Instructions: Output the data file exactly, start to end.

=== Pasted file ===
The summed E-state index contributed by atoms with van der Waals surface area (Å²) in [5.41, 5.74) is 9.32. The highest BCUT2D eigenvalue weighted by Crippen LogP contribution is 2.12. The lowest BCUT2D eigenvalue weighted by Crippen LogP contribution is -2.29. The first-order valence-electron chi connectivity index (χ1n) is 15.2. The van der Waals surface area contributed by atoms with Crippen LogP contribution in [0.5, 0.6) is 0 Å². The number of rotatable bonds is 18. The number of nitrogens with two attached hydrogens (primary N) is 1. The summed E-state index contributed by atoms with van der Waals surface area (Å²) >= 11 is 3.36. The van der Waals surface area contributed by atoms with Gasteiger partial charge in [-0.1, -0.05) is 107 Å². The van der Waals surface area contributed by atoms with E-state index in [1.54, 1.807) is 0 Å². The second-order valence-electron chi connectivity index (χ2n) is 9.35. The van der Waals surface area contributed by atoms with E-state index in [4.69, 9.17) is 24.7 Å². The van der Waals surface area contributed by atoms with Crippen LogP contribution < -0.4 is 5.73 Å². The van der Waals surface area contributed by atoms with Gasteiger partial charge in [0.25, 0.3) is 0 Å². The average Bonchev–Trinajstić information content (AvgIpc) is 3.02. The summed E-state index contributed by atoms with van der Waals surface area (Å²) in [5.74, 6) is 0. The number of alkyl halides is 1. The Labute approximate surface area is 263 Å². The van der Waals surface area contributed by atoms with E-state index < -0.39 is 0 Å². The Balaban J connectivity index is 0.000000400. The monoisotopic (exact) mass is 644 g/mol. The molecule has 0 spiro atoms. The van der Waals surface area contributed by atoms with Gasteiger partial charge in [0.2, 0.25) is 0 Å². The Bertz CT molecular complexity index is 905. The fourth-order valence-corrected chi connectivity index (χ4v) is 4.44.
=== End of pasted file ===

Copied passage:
The summed E-state index contributed by atoms with van der Waals surface area (Å²) in [5.41, 5.74) is 9.32. The highest BCUT2D eigenvalue weighted by Crippen LogP contribution is 2.12. The lowest BCUT2D eigenvalue weighted by Crippen LogP contribution is -2.29. The first-order valence-electron chi connectivity index (χ1n) is 15.2. The van der Waals surface area contributed by atoms with Crippen LogP contribution in [0.5, 0.6) is 0 Å². The number of rotatable bonds is 18. The number of nitrogens with two attached hydrogens (primary N) is 1. The summed E-state index contributed by atoms with van der Waals surface area (Å²) >= 11 is 3.36. The van der Waals surface area contributed by atoms with Gasteiger partial charge in [-0.1, -0.05) is 107 Å². The van der Waals surface area contributed by atoms with E-state index in [1.54, 1.807) is 0 Å². The second-order valence-electron chi connectivity index (χ2n) is 9.35. The van der Waals surface area contributed by atoms with E-state index in [4.69, 9.17) is 24.7 Å². The van der Waals surface area contributed by atoms with Crippen LogP contribution < -0.4 is 5.73 Å². The van der Waals surface area contributed by atoms with Gasteiger partial charge in [0.25, 0.3) is 0 Å². The average Bonchev–Trinajstić information content (AvgIpc) is 3.02. The summed E-state index contributed by atoms with van der Waals surface area (Å²) in [5.74, 6) is 0. The number of alkyl halides is 1. The Labute approximate surface area is 263 Å². The van der Waals surface area contributed by atoms with E-state index < -0.39 is 0 Å². The Balaban J connectivity index is 0.000000400. The monoisotopic (exact) mass is 644 g/mol. The molecule has 0 spiro atoms. The van der Waals surface area contributed by atoms with Gasteiger partial charge in [0.2, 0.25) is 0 Å². The Bertz CT molecular complexity index is 905. The fourth-order valence-corrected chi connectivity index (χ4v) is 4.44.